A camping trip in the remote wildness of the Beartooth Mountains took a terrifying turn last fall when a grizzly bear attacked a member of Justin Reid’s hiking party. Reid, an off-duty Minneapolis fire captain, immediately bound his friend’s wounds to keep him from bleeding to death.
He then created a marker for aerial rescuers and carried the man to a clearing near the Wyoming-Montana border. Reid stayed by his side until help arrived — then remained in the field alone waiting for rescue while bears prowled nearby.
“Without question, the actions Captain Reid took saved the life of the badly wounded victim,” Assistant Fire Chief Bryan Tyner said, awarding him the Distinguished Service Medal at the department’s annual ceremony Tuesday night.
Reid, who was unable to attend, was among a dozen honorees, both sworn and civilian, who were recognized for going above and beyond the call of duty.
The recipients walked up to get their medals or pins, a firm handshake and a photo with Chief John Fruetel.
The event at a downtown restaurant was also an opportunity to celebrate firefighters and investigators for outstanding performance, dedication and acts of heroism that sometimes go unnoticed, officials said.
“All the firefighters I have are like my kids,” said Fruetel, who praised those who sometimes endanger their own lives to save someone else. “They’re all heroes to me.”
Three men also earned civilian public safety medals for what authorities described as “selfless actions under hazardous conditions that placed [their] own safety at risk and went above and beyond what is expected of the general public.”
While fishing on the Mississippi River in June, Andrew Herberg saw a swimmer struggling in the water. Herberg discarded his fishing pole and other belongings near shore and grabbed the drowning man, officials say. When the victim regained consciousness, he became combative and fell back into the river. Herberg went to his rescue a second time, grabbing hold of a rope lowered from the bridge overhead and hanging on until fire crews arrived to retrieve them.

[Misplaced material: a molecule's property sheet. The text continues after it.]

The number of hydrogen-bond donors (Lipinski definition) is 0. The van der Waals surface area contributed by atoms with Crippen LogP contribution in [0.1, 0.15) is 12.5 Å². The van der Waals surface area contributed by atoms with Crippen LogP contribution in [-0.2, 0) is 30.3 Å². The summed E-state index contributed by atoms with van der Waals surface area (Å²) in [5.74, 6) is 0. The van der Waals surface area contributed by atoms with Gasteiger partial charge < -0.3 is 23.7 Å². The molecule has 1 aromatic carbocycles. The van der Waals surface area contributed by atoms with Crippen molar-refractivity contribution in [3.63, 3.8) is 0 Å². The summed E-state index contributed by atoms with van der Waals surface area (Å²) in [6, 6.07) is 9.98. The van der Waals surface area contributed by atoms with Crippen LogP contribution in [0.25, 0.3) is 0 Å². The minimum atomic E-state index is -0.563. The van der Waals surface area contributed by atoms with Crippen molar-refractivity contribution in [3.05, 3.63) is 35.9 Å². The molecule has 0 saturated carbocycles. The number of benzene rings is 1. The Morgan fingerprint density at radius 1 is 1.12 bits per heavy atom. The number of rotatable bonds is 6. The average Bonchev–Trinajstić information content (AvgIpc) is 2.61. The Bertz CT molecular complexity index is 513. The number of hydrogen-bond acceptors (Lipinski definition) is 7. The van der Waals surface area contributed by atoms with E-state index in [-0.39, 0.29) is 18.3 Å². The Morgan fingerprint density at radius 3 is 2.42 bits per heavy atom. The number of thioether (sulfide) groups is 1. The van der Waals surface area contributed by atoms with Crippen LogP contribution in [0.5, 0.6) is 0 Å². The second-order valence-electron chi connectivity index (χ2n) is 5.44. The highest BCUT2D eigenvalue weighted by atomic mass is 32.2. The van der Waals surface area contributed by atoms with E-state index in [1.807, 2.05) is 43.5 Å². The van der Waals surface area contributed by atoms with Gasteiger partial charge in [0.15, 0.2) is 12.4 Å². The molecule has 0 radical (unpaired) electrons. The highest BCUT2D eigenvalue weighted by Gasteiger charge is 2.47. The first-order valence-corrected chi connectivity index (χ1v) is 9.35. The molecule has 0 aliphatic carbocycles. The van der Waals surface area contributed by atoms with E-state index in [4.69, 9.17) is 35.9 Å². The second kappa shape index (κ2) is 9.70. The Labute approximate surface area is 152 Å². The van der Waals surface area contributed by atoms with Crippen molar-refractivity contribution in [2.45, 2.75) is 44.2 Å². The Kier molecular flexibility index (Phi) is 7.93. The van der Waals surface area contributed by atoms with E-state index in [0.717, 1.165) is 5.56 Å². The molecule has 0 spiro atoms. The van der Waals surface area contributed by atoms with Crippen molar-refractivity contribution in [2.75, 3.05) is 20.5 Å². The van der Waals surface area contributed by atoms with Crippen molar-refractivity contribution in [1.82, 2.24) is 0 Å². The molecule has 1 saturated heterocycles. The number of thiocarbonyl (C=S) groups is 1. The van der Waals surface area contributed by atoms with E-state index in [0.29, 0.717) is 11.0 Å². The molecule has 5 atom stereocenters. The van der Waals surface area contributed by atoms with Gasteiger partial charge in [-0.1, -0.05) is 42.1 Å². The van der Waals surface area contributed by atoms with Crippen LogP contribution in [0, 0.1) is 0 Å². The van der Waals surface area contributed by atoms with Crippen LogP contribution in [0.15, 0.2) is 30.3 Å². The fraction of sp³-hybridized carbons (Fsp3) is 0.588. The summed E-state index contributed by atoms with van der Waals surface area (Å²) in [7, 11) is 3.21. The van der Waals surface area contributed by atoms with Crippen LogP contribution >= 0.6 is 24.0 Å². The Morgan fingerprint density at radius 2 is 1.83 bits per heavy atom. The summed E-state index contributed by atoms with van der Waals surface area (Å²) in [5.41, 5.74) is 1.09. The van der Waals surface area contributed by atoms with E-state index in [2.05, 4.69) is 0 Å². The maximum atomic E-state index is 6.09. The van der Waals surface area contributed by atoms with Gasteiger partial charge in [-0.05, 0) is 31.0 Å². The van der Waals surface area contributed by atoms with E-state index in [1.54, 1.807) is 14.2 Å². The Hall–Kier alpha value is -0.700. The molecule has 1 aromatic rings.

In April, Al Broda heard a loud explosion while working as the building maintenance supervisor at Xcel Energy. He could hear a contractor screaming from his basement office. Broda quickly called 911, then ran toward the victim, who was in a smoke-filled electrical room. He pulled the injured victim to safety.
Greg Fee, a Comcast technician, rescued four occupants from a fire in northeast Minneapolis while working in the area last July. When he saw them trapped on the second story of a business co-op, he grabbed a ladder from his truck and jammed it in the window. Then, he helped escort the employees down to safety — quick thinking that fire officials say likely prevented the occupants from dying of smoke inhalation.
“I saw smoke billowing out of the window,” Fee said after accepting his award. “The whole time I kept thinking, ‘it’s not the fire that kills you, it’s the smoke.’
“Thankfully, I was there, or who knows what would have happened.”
Fee says he’s struck by the recognition — both from his company and the Fire Department. But what means most is the vigorous thanks he received from one of the occupants he saved, who’d recently become a father.
“I was just trying to do the right thing,” he said.
Also recognized were:
• Battalion Chief Walten Priest, for helping save the life of a man who dropped in the street during cardiac arrest last May. Priest stopped his car and began performing CPR until the man regained consciousness.
• Capt. Gabriel Fetzek, for assisting a colleague at Fire Station 8 who, despite his denials, was in the midst of a heart attack.
• Capt. Grant Riedemann, for providing CPR to a tourist while vacationing near the Gulf of Mexico. Riedemann helped the swimmer, who went into cardiac arrest, regain a pulse.